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Abacus: A slab forming the top of the capital of a column. Either cushion or round shaped.

Abhayamudra: ‘Abhaya’ – Secure; ‘Mudra’ – gestures. Gesture of hand assuring security. Generally the right hand palm is in view. The fingers point upward. The right palm is at the right shoulder level facing the beholder. It is seen in Buddhist art. 

Abhisandhita: A woman who ignores her lover’s devotion but misses him when he is away. 

Abhisarika: A woman who goes to meet her lover secretively without caring for the dangers she might meet. 

Abstract: The experience of the abstract presupposes in the artist a particular mental or spiritual attitude, which is fundamentally the same for all branches of the visual arts. Only the means of expression differ, and the nature of the experience is of a particular kind, often expressible equally well in drawing, painting, or sculpture, though in some cases limited to one of the three modes of expression. In this respect abstract art has not altered the traditional situation. 

Abstract Expressionism: A blanket term for the various non-figurative trends in painting in the 1940s, 50s and 60s, in which expression and meaning are conveyed solely by color, form and manner of painting.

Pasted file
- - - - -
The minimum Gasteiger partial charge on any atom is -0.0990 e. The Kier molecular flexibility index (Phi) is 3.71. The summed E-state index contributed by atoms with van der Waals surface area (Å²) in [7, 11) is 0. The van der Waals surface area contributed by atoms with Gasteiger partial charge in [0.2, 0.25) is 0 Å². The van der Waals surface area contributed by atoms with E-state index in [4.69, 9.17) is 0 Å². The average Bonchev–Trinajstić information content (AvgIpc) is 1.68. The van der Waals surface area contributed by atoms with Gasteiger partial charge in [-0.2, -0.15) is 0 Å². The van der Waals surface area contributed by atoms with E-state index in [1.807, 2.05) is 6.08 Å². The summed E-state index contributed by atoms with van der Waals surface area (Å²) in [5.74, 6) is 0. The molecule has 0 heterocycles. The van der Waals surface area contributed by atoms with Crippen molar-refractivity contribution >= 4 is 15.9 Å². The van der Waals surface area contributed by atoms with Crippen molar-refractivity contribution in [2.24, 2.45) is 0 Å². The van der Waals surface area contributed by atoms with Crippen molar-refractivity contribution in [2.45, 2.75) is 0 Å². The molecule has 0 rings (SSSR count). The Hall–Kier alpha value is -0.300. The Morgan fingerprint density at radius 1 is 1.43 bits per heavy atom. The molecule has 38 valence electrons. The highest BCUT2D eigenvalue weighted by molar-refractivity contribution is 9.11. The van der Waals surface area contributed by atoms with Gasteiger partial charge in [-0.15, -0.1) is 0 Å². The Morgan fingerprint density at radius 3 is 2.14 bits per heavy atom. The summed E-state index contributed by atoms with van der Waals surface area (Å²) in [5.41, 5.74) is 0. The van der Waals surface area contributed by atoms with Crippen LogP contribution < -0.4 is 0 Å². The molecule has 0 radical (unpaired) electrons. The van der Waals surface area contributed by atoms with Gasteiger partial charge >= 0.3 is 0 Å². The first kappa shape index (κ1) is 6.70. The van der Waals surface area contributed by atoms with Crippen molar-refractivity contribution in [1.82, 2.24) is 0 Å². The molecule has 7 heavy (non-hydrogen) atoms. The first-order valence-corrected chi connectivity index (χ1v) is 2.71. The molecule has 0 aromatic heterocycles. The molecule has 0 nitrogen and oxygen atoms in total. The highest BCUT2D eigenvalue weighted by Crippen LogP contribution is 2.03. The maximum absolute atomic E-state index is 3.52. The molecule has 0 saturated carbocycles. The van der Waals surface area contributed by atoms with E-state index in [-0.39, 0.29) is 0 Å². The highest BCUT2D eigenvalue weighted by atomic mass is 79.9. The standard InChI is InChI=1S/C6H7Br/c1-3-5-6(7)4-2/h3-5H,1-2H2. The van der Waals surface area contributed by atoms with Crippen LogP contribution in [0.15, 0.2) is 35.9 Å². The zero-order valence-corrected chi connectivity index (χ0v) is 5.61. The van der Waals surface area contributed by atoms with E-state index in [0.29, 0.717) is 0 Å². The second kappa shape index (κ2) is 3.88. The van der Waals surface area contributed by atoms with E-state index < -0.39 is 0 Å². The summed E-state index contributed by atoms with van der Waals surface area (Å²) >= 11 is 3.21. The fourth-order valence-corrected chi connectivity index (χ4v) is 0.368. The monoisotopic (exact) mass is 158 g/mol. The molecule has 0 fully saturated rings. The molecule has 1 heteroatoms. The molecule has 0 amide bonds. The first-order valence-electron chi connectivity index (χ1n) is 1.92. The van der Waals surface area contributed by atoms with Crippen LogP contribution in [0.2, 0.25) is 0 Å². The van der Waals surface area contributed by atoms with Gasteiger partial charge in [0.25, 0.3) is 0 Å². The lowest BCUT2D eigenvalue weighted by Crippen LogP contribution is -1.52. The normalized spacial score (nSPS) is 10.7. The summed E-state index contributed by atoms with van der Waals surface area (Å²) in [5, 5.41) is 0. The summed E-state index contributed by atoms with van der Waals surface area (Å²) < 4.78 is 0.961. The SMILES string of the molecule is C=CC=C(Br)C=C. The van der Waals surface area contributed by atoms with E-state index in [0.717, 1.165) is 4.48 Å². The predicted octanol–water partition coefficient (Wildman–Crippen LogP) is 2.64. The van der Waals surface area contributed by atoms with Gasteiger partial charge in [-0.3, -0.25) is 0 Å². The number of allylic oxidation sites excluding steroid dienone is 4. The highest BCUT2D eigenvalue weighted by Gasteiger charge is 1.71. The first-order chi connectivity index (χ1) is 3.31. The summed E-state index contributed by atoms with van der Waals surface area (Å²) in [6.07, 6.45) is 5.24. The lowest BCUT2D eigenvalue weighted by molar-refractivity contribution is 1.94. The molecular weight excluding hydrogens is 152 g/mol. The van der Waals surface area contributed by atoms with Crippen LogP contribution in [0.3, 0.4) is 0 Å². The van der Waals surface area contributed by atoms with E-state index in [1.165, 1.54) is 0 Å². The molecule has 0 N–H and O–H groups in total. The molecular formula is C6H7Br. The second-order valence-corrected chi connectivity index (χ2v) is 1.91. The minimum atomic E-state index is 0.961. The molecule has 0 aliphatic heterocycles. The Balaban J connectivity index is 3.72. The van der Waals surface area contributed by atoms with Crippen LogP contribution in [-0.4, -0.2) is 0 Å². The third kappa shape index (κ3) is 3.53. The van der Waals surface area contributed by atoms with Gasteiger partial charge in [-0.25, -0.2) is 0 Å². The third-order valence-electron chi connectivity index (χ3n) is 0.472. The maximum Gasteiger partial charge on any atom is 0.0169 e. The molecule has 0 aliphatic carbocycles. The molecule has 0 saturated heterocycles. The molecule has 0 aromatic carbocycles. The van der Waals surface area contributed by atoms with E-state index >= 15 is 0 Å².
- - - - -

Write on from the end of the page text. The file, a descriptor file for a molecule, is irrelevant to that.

Abstraction: Avoidance of any naturalistic depiction, to the point of complete renunciation of figurative representation. 

Achaemenid: An Ancient Persian Dynasty (c. 550 BC- 331 BC). The name is derived from the traditional founder Achaemenes. Its capital Persepolis had beautifully constructed and decorated palaces. In 516 BC when Emperor Darius invaded India, Indo-Iraninan contacts were established. Achaemenian influence is seen in Mauryan sculpture. In 330 BC Alexander the Great defeated Darius III, the last Emperor, and subdued the Persian Empire. 

Acharya: Spiritual mentor of a temple or a family priest. A form of address like the Christian ‘Reverend Father’ 

Acrylic paint Emulsion paint, formed by adding pigment to acrylic resin.  

Action Painting: A manner of painting in which, without a preliminary sketch, the paint is brushed, dripped or slung on to the canvas, which is sometimes lying on the floor. The pictorial structure is the result of an intuitively guided painting process, and of the different kinds of 'behavior' of the paint, such as random drips. 

Aerial Perspective: A perspective method, which creates depth and space through the different spatial effects of cold and warm colors. In the background blue is stressed, and red and yellow in the foreground. 

AFA: Academy of Fine Arts, Calcutta, INDIA 

Agama: Religious Texts. 

Agni: Fire. The God of Fire in the Vedas. One of the oldest and the most revered Gods. 

Ahimsa: Non-violence. It is an ethical stand taken by all major Indian religions. This is particularly true about Buddhism and Jainism. 

A. I. F. A. C. S.: All India Fine Arts and Crafts Society, New Delhi, INDIA. 

All-Over Painting: A painting style in which the canvas is covered with an unfocussed structure of paint and form. The term is usually applied to Jackson Pollock's Action Paintings.